May 5, 2023, 12:27pm EDT

Brex co-CEO on what the banking crisis means for startups and fintech

Henrique Dubugras
Wikimedia Commons/TechCrunch

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The Scene

When the two most important banks serving technology startups, Silicon Valley Bank and First Republic, collapsed, it offered an opportunity for fintech firm Brex. The company sprung into action to pick up where the big banks left off, and it’s become a popular place for earlier-stage startups to park their cash.

Now, more West Coast banks are in trouble this week. We spoke with Brex co-founder and co-CEO Henrique Dubugras about how the banking crisis has shaken up the fintech landscape and how AI will change the industry.

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The View From Henrique Dubugras

Q: Has the turmoil in the traditional banking industry been good for Brex?

A: It's unclear if this is net positive or net negative. We're super sad about the situation. First Republic was our first partner back in 2018.

Q: AngelList has data showing there’s been a big influx of money going out of the traditional banks into Brex. Is that right?


A: That data is biased towards early-stage companies. We did get a good amount of flow share from the early-stage side, but the majority of the money went to the big banks.

The way this positively impacted us is that before all this happened, customers wanted to maintain one banking relationship. Now, I think a lot of customers are like, look, I want to use what's best from each bank.

So for Brex, they love that they can send wires and [electronic fund transfers] super easy, the bill payment aspect, the fact that we have $6 million in FDIC insurance [more on how that works below], and we can easily invest in money market funds for them. But we're not seeing customers say, ‘I have $500 million, let me put it all in Brex.’

Q: Will the struggles in the banking industry lead to more innovation in financial tech? Will the landscape get more competitive?

A: Overall it's net negative for the industry. If customers trust only big banks and regulators don't trust regional banks, who are a lot of the fintech sponsors, that makes it really hard for fintechs to operate.


That would be really bad for consumers and the economy if everyone needed to bank with a Big Four bank. I'm really glad that regulators are stepping in and making depositors whole. I come from Brazil, where we only have like six or seven major banks. One of the biggest advantages that the U.S. has is its strong regional banking system.

Q: You offer $6 million in FDIC insurance with sweep accounts [where a broker dealer moves money into multiple government-backed accounts across banks]. Why stop at $6 million? Is there a limitation to that system?

A: No, we would just need to build integrations with more banks. But I would say for the majority of our customers, they leave in their checking accounts only whatever their operating balance is. Our average customer has one month of burn, which goes up to $6 million. We, in theory, could have over $100 million, but we're focusing on other kinds of priorities for now.

Q: Should the FDIC just make the official limit higher, rather than make customers go through the hoops of sweep accounts?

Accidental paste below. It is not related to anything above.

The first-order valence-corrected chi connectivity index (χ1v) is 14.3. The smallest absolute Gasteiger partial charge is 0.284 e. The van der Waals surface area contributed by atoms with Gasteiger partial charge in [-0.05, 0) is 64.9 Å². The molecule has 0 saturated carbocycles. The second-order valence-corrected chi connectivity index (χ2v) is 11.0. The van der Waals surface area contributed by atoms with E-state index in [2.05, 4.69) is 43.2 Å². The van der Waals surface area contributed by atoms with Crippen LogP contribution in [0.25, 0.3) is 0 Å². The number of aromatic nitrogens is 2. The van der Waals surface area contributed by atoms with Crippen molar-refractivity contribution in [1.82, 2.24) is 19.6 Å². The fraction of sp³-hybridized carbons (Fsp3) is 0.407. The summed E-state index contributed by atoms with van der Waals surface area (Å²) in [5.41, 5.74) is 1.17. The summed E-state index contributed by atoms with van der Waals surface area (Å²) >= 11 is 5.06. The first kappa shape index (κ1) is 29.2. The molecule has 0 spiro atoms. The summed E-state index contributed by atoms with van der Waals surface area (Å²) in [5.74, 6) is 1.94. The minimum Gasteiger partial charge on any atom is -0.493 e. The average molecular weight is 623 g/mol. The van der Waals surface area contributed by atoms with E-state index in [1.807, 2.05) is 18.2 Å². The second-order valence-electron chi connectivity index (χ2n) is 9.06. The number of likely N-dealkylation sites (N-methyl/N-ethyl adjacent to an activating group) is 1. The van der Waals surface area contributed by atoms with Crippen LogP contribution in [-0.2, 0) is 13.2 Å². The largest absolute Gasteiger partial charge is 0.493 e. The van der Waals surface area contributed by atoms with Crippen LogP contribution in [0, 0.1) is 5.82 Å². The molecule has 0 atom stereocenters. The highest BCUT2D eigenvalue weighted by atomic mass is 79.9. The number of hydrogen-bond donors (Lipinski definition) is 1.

A: It's a complicated question. Banks would make different, more risky decisions if everything was insured.


Q: Are there any policies that you think would make sense to encourage more innovation, more companies like Brex, to start up and get customers?

A: I'm not a policy expert, but I would say, ‘don’t prevent it from happening’ is already a great start. There are things that could be better, but the status quo is working. Just don't mess it up and I think more companies will survive.

Q: What is Brex’s AI strategy and what is AI’s role in fintech?

A: A lot of finance is searching and figuring out what are the numbers. I think it's going to be really easy for people to do that in the world of AI, where I can just ask anything, like how much did I spend last month? How much did this team in this location and this period spend on these vendors? Can you find the most non-compliant people? There's a lot of applications in terms of interacting with finance, which is a pretty complicated thing to use, that I think are super cool.

For the end user, there's a lot AI could do to automate the financial flows that all of us have to do to spend on cars, do expenses, etc.

Another thing that I think is super interesting is the globalization of fintech. If you look at the most valuable fintechs in the world — PayPal, Stripe, Visa, Mastercard — they're all global in nature. [Brex announced a new global credit card service on Thursday, making it easier for companies to offer employees corporate credit cards in local currencies around the world.]

Q: What about decentralized finance? There’s just bad news after bad news. Is there a role for blockchain and those concepts?

A: I think so. It's probably not as broad an application as everyone was expecting in 2021.

But bitcoin hit $30,000 [roughly two weeks ago]. It's hard for us to understand from a U.S. perspective. But coming from Brazil, where inflation and volatility happens so much, bitcoin makes a lot of sense to me. You could have a global currency that is less volatile than a lot of these smaller currencies. I don't think that if you own U.S. dollars, it necessarily will be less volatile. But if you own Argentinian pesos, I think Argentines are pretty happy to own bitcoin.


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